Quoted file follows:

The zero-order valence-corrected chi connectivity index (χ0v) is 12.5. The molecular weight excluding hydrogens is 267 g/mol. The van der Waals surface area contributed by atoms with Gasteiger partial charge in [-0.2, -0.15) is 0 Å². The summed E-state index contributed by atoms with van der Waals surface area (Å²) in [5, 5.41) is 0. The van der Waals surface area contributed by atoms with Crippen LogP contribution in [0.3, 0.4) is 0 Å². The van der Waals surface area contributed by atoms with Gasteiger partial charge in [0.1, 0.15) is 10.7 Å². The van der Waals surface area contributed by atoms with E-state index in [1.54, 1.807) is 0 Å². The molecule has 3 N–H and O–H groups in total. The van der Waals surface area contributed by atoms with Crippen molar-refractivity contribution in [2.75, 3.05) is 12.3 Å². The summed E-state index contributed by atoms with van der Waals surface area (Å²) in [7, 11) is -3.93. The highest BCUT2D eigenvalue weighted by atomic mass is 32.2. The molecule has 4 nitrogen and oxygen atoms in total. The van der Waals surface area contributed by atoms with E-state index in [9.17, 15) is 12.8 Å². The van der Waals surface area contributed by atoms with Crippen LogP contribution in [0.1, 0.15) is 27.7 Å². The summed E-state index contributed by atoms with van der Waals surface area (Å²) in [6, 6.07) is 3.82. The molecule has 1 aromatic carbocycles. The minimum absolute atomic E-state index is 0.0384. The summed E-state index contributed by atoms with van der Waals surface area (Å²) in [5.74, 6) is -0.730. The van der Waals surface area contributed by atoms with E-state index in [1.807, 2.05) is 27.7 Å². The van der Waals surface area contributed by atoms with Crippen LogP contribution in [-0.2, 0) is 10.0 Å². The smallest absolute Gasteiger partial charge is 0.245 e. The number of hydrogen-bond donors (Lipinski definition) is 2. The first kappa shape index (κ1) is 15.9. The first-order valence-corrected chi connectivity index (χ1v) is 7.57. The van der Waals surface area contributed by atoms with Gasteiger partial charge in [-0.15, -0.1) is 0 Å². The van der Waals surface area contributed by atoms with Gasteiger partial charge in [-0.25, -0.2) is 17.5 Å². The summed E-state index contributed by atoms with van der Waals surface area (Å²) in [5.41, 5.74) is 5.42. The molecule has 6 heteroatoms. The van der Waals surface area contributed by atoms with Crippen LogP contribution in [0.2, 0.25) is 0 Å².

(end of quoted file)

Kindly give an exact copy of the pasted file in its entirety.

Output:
The zero-order valence-corrected chi connectivity index (χ0v) is 12.5. The molecular weight excluding hydrogens is 267 g/mol. The van der Waals surface area contributed by atoms with Gasteiger partial charge in [-0.2, -0.15) is 0 Å². The summed E-state index contributed by atoms with van der Waals surface area (Å²) in [5, 5.41) is 0. The van der Waals surface area contributed by atoms with Crippen LogP contribution in [0.3, 0.4) is 0 Å². The van der Waals surface area contributed by atoms with Gasteiger partial charge in [0.1, 0.15) is 10.7 Å². The van der Waals surface area contributed by atoms with E-state index in [1.54, 1.807) is 0 Å². The molecule has 3 N–H and O–H groups in total. The van der Waals surface area contributed by atoms with Crippen molar-refractivity contribution in [2.75, 3.05) is 12.3 Å². The summed E-state index contributed by atoms with van der Waals surface area (Å²) in [7, 11) is -3.93. The highest BCUT2D eigenvalue weighted by atomic mass is 32.2. The molecule has 4 nitrogen and oxygen atoms in total. The van der Waals surface area contributed by atoms with E-state index in [9.17, 15) is 12.8 Å². The van der Waals surface area contributed by atoms with Crippen LogP contribution in [0.1, 0.15) is 27.7 Å². The summed E-state index contributed by atoms with van der Waals surface area (Å²) in [6, 6.07) is 3.82. The molecule has 1 aromatic carbocycles. The minimum absolute atomic E-state index is 0.0384. The summed E-state index contributed by atoms with van der Waals surface area (Å²) in [5.74, 6) is -0.730. The van der Waals surface area contributed by atoms with E-state index in [1.807, 2.05) is 27.7 Å². The van der Waals surface area contributed by atoms with Crippen LogP contribution in [-0.2, 0) is 10.0 Å². The smallest absolute Gasteiger partial charge is 0.245 e. The number of hydrogen-bond donors (Lipinski definition) is 2. The first kappa shape index (κ1) is 15.9. The first-order valence-corrected chi connectivity index (χ1v) is 7.57. The van der Waals surface area contributed by atoms with Gasteiger partial charge in [-0.15, -0.1) is 0 Å². The van der Waals surface area contributed by atoms with Gasteiger partial charge in [-0.25, -0.2) is 17.5 Å². The summed E-state index contributed by atoms with van der Waals surface area (Å²) in [5.41, 5.74) is 5.42. The molecule has 6 heteroatoms. The van der Waals surface area contributed by atoms with Crippen LogP contribution in [0.2, 0.25) is 0 Å².